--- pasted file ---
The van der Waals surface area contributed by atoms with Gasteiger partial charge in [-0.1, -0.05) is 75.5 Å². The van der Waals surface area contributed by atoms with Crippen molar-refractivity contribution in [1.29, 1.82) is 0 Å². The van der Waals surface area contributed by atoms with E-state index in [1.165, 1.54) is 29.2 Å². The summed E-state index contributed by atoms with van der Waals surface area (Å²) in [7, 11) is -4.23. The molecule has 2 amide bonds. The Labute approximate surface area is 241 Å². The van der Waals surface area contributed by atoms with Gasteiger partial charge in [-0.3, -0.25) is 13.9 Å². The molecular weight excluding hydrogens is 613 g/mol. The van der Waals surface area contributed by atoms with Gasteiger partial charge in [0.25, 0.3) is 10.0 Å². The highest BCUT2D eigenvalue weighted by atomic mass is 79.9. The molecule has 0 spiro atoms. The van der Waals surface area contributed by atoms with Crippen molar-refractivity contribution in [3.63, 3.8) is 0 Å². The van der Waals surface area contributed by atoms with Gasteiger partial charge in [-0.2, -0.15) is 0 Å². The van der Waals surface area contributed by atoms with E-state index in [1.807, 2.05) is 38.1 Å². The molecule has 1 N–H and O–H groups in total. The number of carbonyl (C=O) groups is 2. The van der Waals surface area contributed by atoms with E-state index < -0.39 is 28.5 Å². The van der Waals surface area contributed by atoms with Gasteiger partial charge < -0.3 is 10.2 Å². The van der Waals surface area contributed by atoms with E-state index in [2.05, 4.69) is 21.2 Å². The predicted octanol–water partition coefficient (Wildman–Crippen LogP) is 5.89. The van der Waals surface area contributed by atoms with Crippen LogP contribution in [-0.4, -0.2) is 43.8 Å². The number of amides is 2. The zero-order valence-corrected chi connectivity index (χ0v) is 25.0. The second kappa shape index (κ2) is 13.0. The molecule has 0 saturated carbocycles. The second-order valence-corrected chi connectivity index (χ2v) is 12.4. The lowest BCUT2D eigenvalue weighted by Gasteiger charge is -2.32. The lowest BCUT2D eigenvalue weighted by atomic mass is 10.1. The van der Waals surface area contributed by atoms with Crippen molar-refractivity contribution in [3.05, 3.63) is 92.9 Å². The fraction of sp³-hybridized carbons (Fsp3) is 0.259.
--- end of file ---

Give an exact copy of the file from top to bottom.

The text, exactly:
The van der Waals surface area contributed by atoms with Gasteiger partial charge in [-0.1, -0.05) is 75.5 Å². The van der Waals surface area contributed by atoms with Crippen molar-refractivity contribution in [1.29, 1.82) is 0 Å². The van der Waals surface area contributed by atoms with E-state index in [1.165, 1.54) is 29.2 Å². The summed E-state index contributed by atoms with van der Waals surface area (Å²) in [7, 11) is -4.23. The molecule has 2 amide bonds. The Labute approximate surface area is 241 Å². The van der Waals surface area contributed by atoms with Gasteiger partial charge in [-0.3, -0.25) is 13.9 Å². The molecular weight excluding hydrogens is 613 g/mol. The van der Waals surface area contributed by atoms with Gasteiger partial charge in [0.25, 0.3) is 10.0 Å². The highest BCUT2D eigenvalue weighted by atomic mass is 79.9. The molecule has 0 spiro atoms. The van der Waals surface area contributed by atoms with Crippen molar-refractivity contribution in [3.63, 3.8) is 0 Å². The van der Waals surface area contributed by atoms with Gasteiger partial charge in [-0.2, -0.15) is 0 Å². The van der Waals surface area contributed by atoms with E-state index in [1.807, 2.05) is 38.1 Å². The molecule has 1 N–H and O–H groups in total. The number of carbonyl (C=O) groups is 2. The van der Waals surface area contributed by atoms with E-state index < -0.39 is 28.5 Å². The van der Waals surface area contributed by atoms with Gasteiger partial charge < -0.3 is 10.2 Å². The van der Waals surface area contributed by atoms with E-state index in [2.05, 4.69) is 21.2 Å². The predicted octanol–water partition coefficient (Wildman–Crippen LogP) is 5.89. The van der Waals surface area contributed by atoms with Crippen LogP contribution in [-0.4, -0.2) is 43.8 Å². The number of amides is 2. The zero-order valence-corrected chi connectivity index (χ0v) is 25.0. The second kappa shape index (κ2) is 13.0. The molecule has 0 saturated carbocycles. The second-order valence-corrected chi connectivity index (χ2v) is 12.4. The lowest BCUT2D eigenvalue weighted by Gasteiger charge is -2.32. The lowest BCUT2D eigenvalue weighted by atomic mass is 10.1. The van der Waals surface area contributed by atoms with Crippen molar-refractivity contribution in [3.05, 3.63) is 92.9 Å². The fraction of sp³-hybridized carbons (Fsp3) is 0.259.